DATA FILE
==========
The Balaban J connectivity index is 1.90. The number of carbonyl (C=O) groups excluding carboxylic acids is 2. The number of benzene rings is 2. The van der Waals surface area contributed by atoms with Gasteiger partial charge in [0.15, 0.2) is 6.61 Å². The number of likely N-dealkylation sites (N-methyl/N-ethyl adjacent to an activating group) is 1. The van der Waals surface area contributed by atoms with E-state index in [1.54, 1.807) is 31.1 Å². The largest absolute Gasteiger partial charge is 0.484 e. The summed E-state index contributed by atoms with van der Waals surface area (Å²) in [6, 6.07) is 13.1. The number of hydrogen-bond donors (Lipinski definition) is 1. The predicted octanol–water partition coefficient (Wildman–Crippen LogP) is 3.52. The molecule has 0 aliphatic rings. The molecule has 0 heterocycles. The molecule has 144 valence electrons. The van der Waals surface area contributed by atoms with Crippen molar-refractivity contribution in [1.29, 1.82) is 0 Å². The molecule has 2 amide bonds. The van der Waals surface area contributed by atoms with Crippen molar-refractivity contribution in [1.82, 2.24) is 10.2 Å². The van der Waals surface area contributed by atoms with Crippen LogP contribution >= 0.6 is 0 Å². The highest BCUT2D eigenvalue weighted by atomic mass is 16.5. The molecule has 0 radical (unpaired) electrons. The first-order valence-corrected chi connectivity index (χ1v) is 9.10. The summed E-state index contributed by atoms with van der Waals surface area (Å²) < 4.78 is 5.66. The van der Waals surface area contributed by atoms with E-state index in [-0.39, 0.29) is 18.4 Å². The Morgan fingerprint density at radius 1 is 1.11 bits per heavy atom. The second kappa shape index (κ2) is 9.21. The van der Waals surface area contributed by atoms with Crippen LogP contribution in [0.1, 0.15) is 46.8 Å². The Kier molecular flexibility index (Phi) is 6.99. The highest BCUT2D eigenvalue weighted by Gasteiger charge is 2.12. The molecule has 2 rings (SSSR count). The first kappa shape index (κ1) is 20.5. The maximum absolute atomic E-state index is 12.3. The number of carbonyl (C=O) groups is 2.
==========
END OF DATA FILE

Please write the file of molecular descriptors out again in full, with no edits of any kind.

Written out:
The Balaban J connectivity index is 1.90. The number of carbonyl (C=O) groups excluding carboxylic acids is 2. The number of benzene rings is 2. The van der Waals surface area contributed by atoms with Gasteiger partial charge in [0.15, 0.2) is 6.61 Å². The number of likely N-dealkylation sites (N-methyl/N-ethyl adjacent to an activating group) is 1. The van der Waals surface area contributed by atoms with E-state index in [1.54, 1.807) is 31.1 Å². The largest absolute Gasteiger partial charge is 0.484 e. The summed E-state index contributed by atoms with van der Waals surface area (Å²) in [6, 6.07) is 13.1. The number of hydrogen-bond donors (Lipinski definition) is 1. The predicted octanol–water partition coefficient (Wildman–Crippen LogP) is 3.52. The molecule has 0 aliphatic rings. The molecule has 0 heterocycles. The molecule has 144 valence electrons. The van der Waals surface area contributed by atoms with Crippen molar-refractivity contribution in [1.29, 1.82) is 0 Å². The molecule has 2 amide bonds. The van der Waals surface area contributed by atoms with Crippen molar-refractivity contribution in [1.82, 2.24) is 10.2 Å². The van der Waals surface area contributed by atoms with Crippen LogP contribution >= 0.6 is 0 Å². The highest BCUT2D eigenvalue weighted by atomic mass is 16.5. The molecule has 0 radical (unpaired) electrons. The first-order valence-corrected chi connectivity index (χ1v) is 9.10. The summed E-state index contributed by atoms with van der Waals surface area (Å²) < 4.78 is 5.66. The van der Waals surface area contributed by atoms with E-state index in [-0.39, 0.29) is 18.4 Å². The Morgan fingerprint density at radius 1 is 1.11 bits per heavy atom. The second kappa shape index (κ2) is 9.21. The van der Waals surface area contributed by atoms with Crippen LogP contribution in [0.1, 0.15) is 46.8 Å². The Kier molecular flexibility index (Phi) is 6.99. The highest BCUT2D eigenvalue weighted by Gasteiger charge is 2.12. The molecule has 2 rings (SSSR count). The first kappa shape index (κ1) is 20.5. The maximum absolute atomic E-state index is 12.3. The number of carbonyl (C=O) groups is 2.